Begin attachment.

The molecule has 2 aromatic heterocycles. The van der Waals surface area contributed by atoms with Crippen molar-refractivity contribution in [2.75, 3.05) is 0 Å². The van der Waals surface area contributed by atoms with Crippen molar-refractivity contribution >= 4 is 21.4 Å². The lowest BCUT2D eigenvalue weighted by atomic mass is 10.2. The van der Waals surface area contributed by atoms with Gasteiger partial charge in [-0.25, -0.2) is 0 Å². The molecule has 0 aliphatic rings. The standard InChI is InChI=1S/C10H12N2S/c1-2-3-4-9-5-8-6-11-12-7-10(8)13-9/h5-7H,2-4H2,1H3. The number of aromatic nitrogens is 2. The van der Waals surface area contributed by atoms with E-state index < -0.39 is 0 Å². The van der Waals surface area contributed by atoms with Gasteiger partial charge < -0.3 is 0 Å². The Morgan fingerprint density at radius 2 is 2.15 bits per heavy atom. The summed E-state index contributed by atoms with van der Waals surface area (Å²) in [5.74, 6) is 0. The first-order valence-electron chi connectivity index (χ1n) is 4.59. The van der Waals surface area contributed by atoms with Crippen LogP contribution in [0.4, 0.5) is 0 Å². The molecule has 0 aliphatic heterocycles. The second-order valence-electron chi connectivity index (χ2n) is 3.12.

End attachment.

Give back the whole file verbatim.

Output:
The molecule has 2 aromatic heterocycles. The van der Waals surface area contributed by atoms with Crippen molar-refractivity contribution in [2.75, 3.05) is 0 Å². The van der Waals surface area contributed by atoms with Crippen molar-refractivity contribution >= 4 is 21.4 Å². The lowest BCUT2D eigenvalue weighted by atomic mass is 10.2. The van der Waals surface area contributed by atoms with Gasteiger partial charge in [-0.25, -0.2) is 0 Å². The molecule has 0 aliphatic rings. The standard InChI is InChI=1S/C10H12N2S/c1-2-3-4-9-5-8-6-11-12-7-10(8)13-9/h5-7H,2-4H2,1H3. The number of aromatic nitrogens is 2. The van der Waals surface area contributed by atoms with E-state index < -0.39 is 0 Å². The van der Waals surface area contributed by atoms with Gasteiger partial charge < -0.3 is 0 Å². The Morgan fingerprint density at radius 2 is 2.15 bits per heavy atom. The summed E-state index contributed by atoms with van der Waals surface area (Å²) in [5.74, 6) is 0. The first-order valence-electron chi connectivity index (χ1n) is 4.59. The van der Waals surface area contributed by atoms with Crippen LogP contribution in [0.4, 0.5) is 0 Å². The molecule has 0 aliphatic heterocycles. The second-order valence-electron chi connectivity index (χ2n) is 3.12.